You've probably heard about that 30-year-old Law of Demeter (LoD). Someone asked me recently what I think about it. And not just what I think, but how it is possible to keep objects small and obey the LoD. According to the law, we're not allowed to do something like
book.pages().last().text(). Instead, we're supposed to go with
book.textOfLastPage(). It puzzled me, because I strongly disagree. I believe the first construct is perfectly valid in OOP. So I've done some research to find out whether this law is really a law. What I found out is that the law is perfect, but its common understanding in the OOP world is simply wrong (not surprisingly).
Object-Oriented Programming: An Objective Sense of Style K.Lieberherr, I.Holland, and A.Riel, OOPSLA'88 Proceedings, 1988.
This is where it was introduced. Let's see what it literally says (look for Section 3 in that PDF document). Say it's a Java class:
All four calls to four different
hello() methods are legal, according to the LoD. So what would be illegal, I ask myself? No surprise; the answer is this:
a.x.hello(). That would be illegal. Directly accessing the attribute from another object and then talking to it is not allowed by the law.
But we don't do that anyway. We're talking about
book.pages().last().text(). In this chain of method calls, we're not accessing any attributes. We're asking our objects to build new objects for us. What does the law say about that? Let me read it and quote:
Objects created by m(), or by functions or methods that m() calls, are considered as arguments of m()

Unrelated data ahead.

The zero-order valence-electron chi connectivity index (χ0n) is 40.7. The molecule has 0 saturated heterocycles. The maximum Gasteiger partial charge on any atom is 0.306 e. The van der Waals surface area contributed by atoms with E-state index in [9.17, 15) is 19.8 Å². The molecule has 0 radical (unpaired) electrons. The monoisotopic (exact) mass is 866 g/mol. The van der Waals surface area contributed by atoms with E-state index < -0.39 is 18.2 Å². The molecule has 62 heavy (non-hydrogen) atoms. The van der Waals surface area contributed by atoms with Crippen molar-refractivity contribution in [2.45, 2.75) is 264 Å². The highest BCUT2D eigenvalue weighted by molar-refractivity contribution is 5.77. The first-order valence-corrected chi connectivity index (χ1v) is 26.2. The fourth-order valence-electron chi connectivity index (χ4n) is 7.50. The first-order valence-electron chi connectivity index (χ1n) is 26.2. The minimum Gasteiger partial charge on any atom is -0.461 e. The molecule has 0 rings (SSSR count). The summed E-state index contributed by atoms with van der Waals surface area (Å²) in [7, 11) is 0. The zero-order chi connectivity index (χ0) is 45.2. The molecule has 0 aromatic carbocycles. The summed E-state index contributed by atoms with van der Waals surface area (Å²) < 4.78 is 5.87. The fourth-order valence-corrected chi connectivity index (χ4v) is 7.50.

In other words, the object
Pages that method call
book.pages() returns is a perfectly valid object that can be used. Then, we can call method
last() on it and get an object
Page, and then call method
text(), etc. This is a perfectly valid scenario that doesn't violate the law at all, just as I expected.
So where does this common understanding of the law come from? Why does Wikipedia call it a rule of "one dot" and say that "an object should avoid invoking methods of a member object returned by another method"? This is absolutely to the contrary of what the original paper says! What's going on?
The answer is simple: getters.
The majority of OOP developers think most object methods that return anything are getters. And getters, indeed, are no different than direct access to object attributes. That's why Wikipedia actually says "no direct access to attributes and, since most of your methods are getters, don't touch them either, silly."
That's just sad to see.
So the bottom line is that the Law of Demeter is not against method chaining at all. Of course, it's against getters and direct attribute access. But who isn't, right?